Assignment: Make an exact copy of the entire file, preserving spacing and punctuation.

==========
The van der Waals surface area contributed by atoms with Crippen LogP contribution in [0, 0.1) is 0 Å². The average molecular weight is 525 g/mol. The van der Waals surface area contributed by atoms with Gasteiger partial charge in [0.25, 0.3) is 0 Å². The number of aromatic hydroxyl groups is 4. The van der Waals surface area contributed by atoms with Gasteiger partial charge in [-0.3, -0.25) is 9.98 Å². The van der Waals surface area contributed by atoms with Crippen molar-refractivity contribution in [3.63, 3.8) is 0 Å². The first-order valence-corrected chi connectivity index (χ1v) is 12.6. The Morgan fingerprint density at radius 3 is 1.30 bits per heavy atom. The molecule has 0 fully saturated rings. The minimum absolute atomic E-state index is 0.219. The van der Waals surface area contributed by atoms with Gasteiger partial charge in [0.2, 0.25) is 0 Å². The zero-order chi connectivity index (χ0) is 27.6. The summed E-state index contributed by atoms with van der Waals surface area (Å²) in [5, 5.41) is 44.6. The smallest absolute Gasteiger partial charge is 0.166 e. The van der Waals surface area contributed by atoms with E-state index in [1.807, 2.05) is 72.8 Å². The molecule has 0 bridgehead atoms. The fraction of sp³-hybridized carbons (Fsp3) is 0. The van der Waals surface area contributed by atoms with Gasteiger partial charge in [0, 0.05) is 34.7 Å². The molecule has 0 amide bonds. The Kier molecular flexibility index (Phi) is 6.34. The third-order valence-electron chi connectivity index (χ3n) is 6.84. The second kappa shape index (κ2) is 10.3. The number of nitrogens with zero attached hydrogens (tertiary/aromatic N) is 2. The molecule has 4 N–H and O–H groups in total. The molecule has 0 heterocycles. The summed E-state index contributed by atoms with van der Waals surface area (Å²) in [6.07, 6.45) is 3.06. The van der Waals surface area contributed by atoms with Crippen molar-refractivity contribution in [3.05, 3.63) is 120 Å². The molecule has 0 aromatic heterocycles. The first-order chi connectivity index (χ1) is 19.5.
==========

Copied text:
The van der Waals surface area contributed by atoms with Crippen LogP contribution in [0, 0.1) is 0 Å². The average molecular weight is 525 g/mol. The van der Waals surface area contributed by atoms with Gasteiger partial charge in [0.25, 0.3) is 0 Å². The number of aromatic hydroxyl groups is 4. The van der Waals surface area contributed by atoms with Gasteiger partial charge in [-0.3, -0.25) is 9.98 Å². The van der Waals surface area contributed by atoms with Crippen molar-refractivity contribution in [3.63, 3.8) is 0 Å². The first-order valence-corrected chi connectivity index (χ1v) is 12.6. The Morgan fingerprint density at radius 3 is 1.30 bits per heavy atom. The molecule has 0 fully saturated rings. The minimum absolute atomic E-state index is 0.219. The van der Waals surface area contributed by atoms with Gasteiger partial charge in [0.2, 0.25) is 0 Å². The zero-order chi connectivity index (χ0) is 27.6. The summed E-state index contributed by atoms with van der Waals surface area (Å²) in [5, 5.41) is 44.6. The smallest absolute Gasteiger partial charge is 0.166 e. The van der Waals surface area contributed by atoms with E-state index in [1.807, 2.05) is 72.8 Å². The molecule has 0 bridgehead atoms. The fraction of sp³-hybridized carbons (Fsp3) is 0. The van der Waals surface area contributed by atoms with Gasteiger partial charge in [0, 0.05) is 34.7 Å². The molecule has 0 amide bonds. The Kier molecular flexibility index (Phi) is 6.34. The third-order valence-electron chi connectivity index (χ3n) is 6.84. The second kappa shape index (κ2) is 10.3. The number of nitrogens with zero attached hydrogens (tertiary/aromatic N) is 2. The molecule has 4 N–H and O–H groups in total. The molecule has 0 heterocycles. The summed E-state index contributed by atoms with van der Waals surface area (Å²) in [6.07, 6.45) is 3.06. The van der Waals surface area contributed by atoms with Crippen molar-refractivity contribution in [3.05, 3.63) is 120 Å². The molecule has 0 aromatic heterocycles. The first-order chi connectivity index (χ1) is 19.5.